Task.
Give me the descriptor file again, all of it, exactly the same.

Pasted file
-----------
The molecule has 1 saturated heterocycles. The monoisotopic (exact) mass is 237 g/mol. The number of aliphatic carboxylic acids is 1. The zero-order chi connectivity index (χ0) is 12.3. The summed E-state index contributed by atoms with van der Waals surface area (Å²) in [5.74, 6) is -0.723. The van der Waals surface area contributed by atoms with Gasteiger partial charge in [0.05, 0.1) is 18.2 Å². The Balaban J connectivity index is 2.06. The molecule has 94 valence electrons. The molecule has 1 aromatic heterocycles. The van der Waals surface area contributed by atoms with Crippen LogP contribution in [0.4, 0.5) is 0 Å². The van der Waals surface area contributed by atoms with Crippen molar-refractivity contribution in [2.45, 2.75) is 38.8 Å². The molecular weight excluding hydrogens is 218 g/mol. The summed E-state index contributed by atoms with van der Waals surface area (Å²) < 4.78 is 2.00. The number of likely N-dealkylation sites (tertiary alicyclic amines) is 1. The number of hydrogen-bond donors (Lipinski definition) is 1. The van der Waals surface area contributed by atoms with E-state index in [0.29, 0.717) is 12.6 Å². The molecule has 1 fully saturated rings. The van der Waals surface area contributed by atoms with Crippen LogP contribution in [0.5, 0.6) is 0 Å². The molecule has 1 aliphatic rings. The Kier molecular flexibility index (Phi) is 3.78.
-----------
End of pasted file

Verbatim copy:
The molecule has 1 saturated heterocycles. The monoisotopic (exact) mass is 237 g/mol. The number of aliphatic carboxylic acids is 1. The zero-order chi connectivity index (χ0) is 12.3. The summed E-state index contributed by atoms with van der Waals surface area (Å²) in [5.74, 6) is -0.723. The van der Waals surface area contributed by atoms with Gasteiger partial charge in [0.05, 0.1) is 18.2 Å². The Balaban J connectivity index is 2.06. The molecule has 94 valence electrons. The molecule has 1 aromatic heterocycles. The van der Waals surface area contributed by atoms with Crippen LogP contribution in [0.4, 0.5) is 0 Å². The van der Waals surface area contributed by atoms with Crippen molar-refractivity contribution in [2.45, 2.75) is 38.8 Å². The molecular weight excluding hydrogens is 218 g/mol. The summed E-state index contributed by atoms with van der Waals surface area (Å²) < 4.78 is 2.00. The number of likely N-dealkylation sites (tertiary alicyclic amines) is 1. The number of hydrogen-bond donors (Lipinski definition) is 1. The van der Waals surface area contributed by atoms with E-state index in [0.29, 0.717) is 12.6 Å². The molecule has 1 fully saturated rings. The van der Waals surface area contributed by atoms with Crippen LogP contribution in [0.5, 0.6) is 0 Å². The molecule has 1 aliphatic rings. The Kier molecular flexibility index (Phi) is 3.78.